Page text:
The solid solution of tungsten titanium carbide can be in the form of crystals, grains, or fine powder and can vary in composition from a saturated solution consisting of about 25 per cent titanium carbide and per cent tungsten monocarbide by weight to an unsaturated solution containing preferably not less than about 30 per cent by weight of tungsten carbide and the remainder titanium carbide. The specific gravity of the solid solution can thus be varied substantially. The best range for the specific gravity has been found to fall within about 6.0 to 10.0.

It is contemplated that the hardfacing material can be in the form of metal tubes or hollow wires filled with a powder in which the solid solution tungsten titanium carbide is a component part of the main constituent. In such case the material of the hollow tube or wire goes into the melt and forms a part of the matrix metal in which the hard carbide phase is distributed.

It is also contemplated forming the rod by sintering the carbide together with a matrix powder consisting, for example, of iron, nickel, or cobalt, or an alloy thereof. Such a sintered solid rod can be contained in a metal sheath placed about the rod as, for example, by inserting the rod into the sheath.

It will be understood that an external coating of flux of types commonly applied to achieve tractable depositional characteristics may be applied to the hardfacing rod materials disclosed.

In any case, the resulting hardfacing deposit having the superior chracteristics referred to above consists of a hard phase of solid solution tungsten titanium carbide finely and uniformly dispersed in a metal or metal alloy binder or matrix metal.

It will be understood that modifications of the percentage of tungsten titanium carbide component of the deposit or of the matrix alloy composition in which the hard carbide phase is dispersed can be made in the present invention falling within the scope of the appended claims.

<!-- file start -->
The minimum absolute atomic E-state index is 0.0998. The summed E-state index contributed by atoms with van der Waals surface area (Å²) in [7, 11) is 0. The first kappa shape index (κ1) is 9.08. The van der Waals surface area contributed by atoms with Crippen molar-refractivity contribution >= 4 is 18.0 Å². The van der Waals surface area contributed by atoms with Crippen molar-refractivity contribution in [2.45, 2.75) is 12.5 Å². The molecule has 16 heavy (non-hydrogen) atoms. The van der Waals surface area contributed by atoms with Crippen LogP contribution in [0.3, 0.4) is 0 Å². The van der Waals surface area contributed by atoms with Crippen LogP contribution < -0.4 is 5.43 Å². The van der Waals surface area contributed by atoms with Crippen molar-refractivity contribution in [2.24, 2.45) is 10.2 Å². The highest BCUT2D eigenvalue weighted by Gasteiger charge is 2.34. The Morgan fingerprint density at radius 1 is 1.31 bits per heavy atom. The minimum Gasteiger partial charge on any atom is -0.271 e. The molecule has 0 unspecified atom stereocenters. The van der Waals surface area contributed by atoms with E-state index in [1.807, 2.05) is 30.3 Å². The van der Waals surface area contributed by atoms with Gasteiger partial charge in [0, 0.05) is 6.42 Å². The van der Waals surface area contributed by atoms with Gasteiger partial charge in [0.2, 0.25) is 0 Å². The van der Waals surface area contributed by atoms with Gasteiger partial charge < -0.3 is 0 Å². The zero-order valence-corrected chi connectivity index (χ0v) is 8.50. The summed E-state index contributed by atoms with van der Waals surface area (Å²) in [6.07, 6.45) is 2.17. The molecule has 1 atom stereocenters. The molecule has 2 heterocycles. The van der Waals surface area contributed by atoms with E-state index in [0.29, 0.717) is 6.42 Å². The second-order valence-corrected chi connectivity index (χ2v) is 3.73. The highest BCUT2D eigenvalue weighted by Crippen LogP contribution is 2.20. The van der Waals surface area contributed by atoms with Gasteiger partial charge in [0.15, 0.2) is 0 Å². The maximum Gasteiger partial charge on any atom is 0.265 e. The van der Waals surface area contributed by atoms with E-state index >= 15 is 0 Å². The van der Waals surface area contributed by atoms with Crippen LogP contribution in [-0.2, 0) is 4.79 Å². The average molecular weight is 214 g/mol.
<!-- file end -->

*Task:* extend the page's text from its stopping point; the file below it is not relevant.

What is claimed is:

l. A hardfacing deposit comprising; about 15 per cent tungsten titanium carbide solid solution having a specific gravity in the range from about 6.0 to 10.0; about 14.5 per cent Mn; about 2.5 per cent Ni; about 2.5 per cent Mo; about 0.5 per cent Si; about 0.75 per cent free carbon; FeBalance; in which the percentages are per cent by weight of the deposit.

2. A hardfacing deposit comprising; about 7.5 per cent tungsten titanium carbide solid solution having a specific gravity in the range of from about 6.0 to 10.0; about 1.25 per cent Mn; about 2.40 per cent Mo; about 2.50 per cent Ni; about 0.3 per cent Si; about 0.12 per cent free carbon; Fe-Balance; in which the percentages are per cent by weight of the deposit.

3. A hardfacing deposit comprising; about 16.0 per cent tungsten titanium carbide solid solution having a specific gravity in the range from about 6.0 to 10.0; about 10.0 per cent Cr; about 1.5 per cent Mn; about 0.75 per cent Si; about 0.70 per cent free carbon; Fe-